Keywords: corporate social responsibility perception; employee well-being; organizational identification; innovative behavior corporate social responsibility perception; employee well-being; organizational identification; innovative behavior

1. Introduction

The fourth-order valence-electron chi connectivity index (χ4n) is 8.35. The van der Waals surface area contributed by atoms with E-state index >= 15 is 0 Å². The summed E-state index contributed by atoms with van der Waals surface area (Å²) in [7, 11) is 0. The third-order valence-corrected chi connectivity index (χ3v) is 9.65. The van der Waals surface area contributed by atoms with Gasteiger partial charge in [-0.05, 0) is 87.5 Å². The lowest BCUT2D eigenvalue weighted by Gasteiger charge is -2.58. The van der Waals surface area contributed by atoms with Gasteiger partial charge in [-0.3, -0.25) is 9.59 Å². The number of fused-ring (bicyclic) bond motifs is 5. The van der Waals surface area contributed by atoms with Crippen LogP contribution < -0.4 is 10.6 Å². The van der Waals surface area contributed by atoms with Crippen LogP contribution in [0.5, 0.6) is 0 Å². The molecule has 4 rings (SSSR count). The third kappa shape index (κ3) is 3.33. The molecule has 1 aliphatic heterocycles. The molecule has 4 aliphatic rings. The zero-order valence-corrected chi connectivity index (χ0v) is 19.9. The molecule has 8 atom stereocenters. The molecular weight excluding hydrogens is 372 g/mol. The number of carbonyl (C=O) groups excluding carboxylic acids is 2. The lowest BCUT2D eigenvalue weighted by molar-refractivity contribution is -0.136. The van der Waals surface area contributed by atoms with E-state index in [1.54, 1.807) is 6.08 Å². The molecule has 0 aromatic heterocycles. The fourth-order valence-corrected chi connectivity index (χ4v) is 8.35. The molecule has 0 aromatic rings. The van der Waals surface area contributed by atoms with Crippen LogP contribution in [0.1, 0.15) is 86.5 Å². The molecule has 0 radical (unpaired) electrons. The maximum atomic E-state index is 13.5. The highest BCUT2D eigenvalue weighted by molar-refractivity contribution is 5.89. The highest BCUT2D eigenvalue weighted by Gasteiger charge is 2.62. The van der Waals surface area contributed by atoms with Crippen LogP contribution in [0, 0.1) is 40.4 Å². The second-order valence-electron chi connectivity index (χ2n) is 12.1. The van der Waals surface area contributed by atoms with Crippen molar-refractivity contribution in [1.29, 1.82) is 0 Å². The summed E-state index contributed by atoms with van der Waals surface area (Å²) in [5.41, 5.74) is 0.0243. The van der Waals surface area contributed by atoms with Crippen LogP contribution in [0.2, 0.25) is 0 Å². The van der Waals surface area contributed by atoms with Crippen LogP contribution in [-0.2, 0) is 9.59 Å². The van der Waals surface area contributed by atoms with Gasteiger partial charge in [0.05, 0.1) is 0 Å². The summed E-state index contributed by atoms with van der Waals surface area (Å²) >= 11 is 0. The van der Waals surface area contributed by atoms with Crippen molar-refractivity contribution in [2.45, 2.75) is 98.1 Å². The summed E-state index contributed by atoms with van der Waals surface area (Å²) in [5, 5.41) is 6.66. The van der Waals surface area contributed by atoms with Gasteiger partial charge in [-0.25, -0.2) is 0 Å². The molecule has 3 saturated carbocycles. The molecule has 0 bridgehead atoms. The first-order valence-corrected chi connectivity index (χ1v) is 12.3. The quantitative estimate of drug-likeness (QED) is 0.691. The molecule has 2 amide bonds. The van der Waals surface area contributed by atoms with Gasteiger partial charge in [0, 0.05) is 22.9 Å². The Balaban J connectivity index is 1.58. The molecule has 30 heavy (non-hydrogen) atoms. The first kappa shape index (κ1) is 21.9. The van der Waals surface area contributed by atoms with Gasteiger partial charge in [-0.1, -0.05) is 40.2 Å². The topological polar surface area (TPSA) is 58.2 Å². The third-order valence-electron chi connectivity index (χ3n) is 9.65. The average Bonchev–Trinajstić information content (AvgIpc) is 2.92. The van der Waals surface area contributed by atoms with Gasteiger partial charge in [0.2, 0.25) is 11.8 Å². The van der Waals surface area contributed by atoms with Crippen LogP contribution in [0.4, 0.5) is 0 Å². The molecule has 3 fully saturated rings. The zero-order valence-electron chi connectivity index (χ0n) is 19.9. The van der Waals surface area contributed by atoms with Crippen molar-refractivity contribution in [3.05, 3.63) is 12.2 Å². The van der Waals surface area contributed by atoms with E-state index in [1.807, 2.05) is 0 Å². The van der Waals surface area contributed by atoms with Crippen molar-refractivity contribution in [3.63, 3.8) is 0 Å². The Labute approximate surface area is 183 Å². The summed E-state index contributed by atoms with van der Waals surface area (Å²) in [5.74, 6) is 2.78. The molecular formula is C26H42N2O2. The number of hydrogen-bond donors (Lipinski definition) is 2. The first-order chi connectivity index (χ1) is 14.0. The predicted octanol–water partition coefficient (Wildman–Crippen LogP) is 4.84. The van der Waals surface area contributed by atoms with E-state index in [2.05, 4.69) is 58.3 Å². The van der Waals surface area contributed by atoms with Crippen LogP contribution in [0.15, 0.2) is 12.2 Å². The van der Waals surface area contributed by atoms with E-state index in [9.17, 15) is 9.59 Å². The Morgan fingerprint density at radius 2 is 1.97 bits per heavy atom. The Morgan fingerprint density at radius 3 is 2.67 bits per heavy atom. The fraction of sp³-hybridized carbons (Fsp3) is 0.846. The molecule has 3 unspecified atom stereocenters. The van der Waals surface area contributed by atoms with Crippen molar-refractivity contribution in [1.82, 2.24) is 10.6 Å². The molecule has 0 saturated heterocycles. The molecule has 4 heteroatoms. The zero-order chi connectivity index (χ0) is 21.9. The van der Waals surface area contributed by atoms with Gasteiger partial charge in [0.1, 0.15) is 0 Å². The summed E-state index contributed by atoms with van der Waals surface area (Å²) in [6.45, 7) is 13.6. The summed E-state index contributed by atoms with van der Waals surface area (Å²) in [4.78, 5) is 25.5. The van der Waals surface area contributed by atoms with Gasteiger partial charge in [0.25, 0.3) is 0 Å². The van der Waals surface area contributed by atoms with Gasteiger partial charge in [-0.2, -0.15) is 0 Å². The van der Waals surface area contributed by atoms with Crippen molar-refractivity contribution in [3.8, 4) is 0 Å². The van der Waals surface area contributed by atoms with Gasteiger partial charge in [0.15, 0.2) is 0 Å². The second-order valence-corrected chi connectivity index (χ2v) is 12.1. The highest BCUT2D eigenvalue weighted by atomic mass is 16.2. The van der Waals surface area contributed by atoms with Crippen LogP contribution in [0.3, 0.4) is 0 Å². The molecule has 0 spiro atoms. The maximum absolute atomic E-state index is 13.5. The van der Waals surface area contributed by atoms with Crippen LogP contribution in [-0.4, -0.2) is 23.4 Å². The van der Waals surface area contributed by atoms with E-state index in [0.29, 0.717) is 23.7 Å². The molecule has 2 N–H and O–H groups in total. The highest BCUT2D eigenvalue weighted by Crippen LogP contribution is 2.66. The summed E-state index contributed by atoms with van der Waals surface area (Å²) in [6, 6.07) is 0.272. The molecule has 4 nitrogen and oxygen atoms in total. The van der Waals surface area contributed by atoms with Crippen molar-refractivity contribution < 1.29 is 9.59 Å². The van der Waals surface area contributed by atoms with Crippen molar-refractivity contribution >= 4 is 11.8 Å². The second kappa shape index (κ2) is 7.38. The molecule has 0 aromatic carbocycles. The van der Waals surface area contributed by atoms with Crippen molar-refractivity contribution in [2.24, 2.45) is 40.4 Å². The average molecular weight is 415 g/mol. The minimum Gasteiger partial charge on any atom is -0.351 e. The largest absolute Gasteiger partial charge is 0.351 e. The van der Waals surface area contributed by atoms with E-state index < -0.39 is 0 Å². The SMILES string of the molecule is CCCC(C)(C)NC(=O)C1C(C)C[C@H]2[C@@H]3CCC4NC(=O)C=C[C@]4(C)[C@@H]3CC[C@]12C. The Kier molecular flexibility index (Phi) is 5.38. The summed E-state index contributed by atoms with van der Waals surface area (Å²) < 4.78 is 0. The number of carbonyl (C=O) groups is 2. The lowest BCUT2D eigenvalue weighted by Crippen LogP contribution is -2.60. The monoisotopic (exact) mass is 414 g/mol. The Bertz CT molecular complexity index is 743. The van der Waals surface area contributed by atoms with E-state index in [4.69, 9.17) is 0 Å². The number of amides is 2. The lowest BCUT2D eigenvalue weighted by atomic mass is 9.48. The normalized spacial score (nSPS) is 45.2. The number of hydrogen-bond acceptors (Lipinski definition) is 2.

With the diversification and enrichment of communication technologies, network information, and knowledge dissemination media, available information has been made more transparent and the operation and management of many enterprises less mysterious. Information related to enterprise operations and management is, thus, open to public scrutiny [1,2]. When an unexpected event occurs, does an enterprise stand with society against the negative influences of the event? The reaction of enterprises in these critical moments influence public impressions of them. Scandals and philanthropic acts of corporations have an even more profound influence on their image and consumer trust [2,3]. Therefore, the emphasis of the public on the ethics and morals of enterprises has been sharpened, and the public is beginning to contemplate the roles played by enterprises. Enterprises depend on consumers to generate profits; however, the negative consequences of enterprise actions are frequently borne equally by these consumers, the environment, and the public [2,3,4]. Is such an outcome fair and reasonable? Current events concern the survival of many industries, and they are critical to the sustainable development of enterprises. Therefore, corporate social responsibility (CSR) is no longer merely a matter that society and the public follow with interest; it has become a manifestation of enterprises’ own positioning, as well as their responsibilities toward every level of society [1,2,4,5]. Apart from profit generation, what other factors constitute critical factors in ensuring the sustainable development of enterprises? This is the question to be answered by enterprises in the 21st century. When proposing the future trends of enterprises, Drucker [6] mentioned that “the current century is an age of social charity” and “the new management fad should emphasize the incorporation of integrity and trust into practice.” This indicates that the execution of social responsibility by enterprises has gradually become a crucial trend and critical factor in the development of enterprises.